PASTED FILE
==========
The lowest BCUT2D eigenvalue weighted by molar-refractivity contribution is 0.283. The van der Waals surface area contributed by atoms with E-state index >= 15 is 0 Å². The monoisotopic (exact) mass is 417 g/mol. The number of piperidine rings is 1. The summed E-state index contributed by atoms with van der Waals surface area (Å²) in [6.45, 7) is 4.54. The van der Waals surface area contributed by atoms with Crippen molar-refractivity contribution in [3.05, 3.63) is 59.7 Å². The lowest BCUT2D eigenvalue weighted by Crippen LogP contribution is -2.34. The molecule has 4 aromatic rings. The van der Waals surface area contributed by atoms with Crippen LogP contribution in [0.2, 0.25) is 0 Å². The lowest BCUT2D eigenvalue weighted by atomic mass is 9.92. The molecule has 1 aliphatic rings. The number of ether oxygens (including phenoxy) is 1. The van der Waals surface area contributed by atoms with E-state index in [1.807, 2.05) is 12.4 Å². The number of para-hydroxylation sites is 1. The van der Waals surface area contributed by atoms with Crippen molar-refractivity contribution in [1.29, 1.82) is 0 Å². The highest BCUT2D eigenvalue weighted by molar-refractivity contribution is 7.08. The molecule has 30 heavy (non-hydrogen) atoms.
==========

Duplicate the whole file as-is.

The lowest BCUT2D eigenvalue weighted by molar-refractivity contribution is 0.283. The van der Waals surface area contributed by atoms with E-state index >= 15 is 0 Å². The monoisotopic (exact) mass is 417 g/mol. The number of piperidine rings is 1. The summed E-state index contributed by atoms with van der Waals surface area (Å²) in [6.45, 7) is 4.54. The van der Waals surface area contributed by atoms with Crippen molar-refractivity contribution in [3.05, 3.63) is 59.7 Å². The lowest BCUT2D eigenvalue weighted by Crippen LogP contribution is -2.34. The molecule has 4 aromatic rings. The van der Waals surface area contributed by atoms with Crippen LogP contribution in [0.2, 0.25) is 0 Å². The lowest BCUT2D eigenvalue weighted by atomic mass is 9.92. The molecule has 1 aliphatic rings. The number of ether oxygens (including phenoxy) is 1. The van der Waals surface area contributed by atoms with E-state index in [1.807, 2.05) is 12.4 Å². The number of para-hydroxylation sites is 1. The van der Waals surface area contributed by atoms with Crippen molar-refractivity contribution in [1.29, 1.82) is 0 Å². The highest BCUT2D eigenvalue weighted by molar-refractivity contribution is 7.08. The molecule has 30 heavy (non-hydrogen) atoms.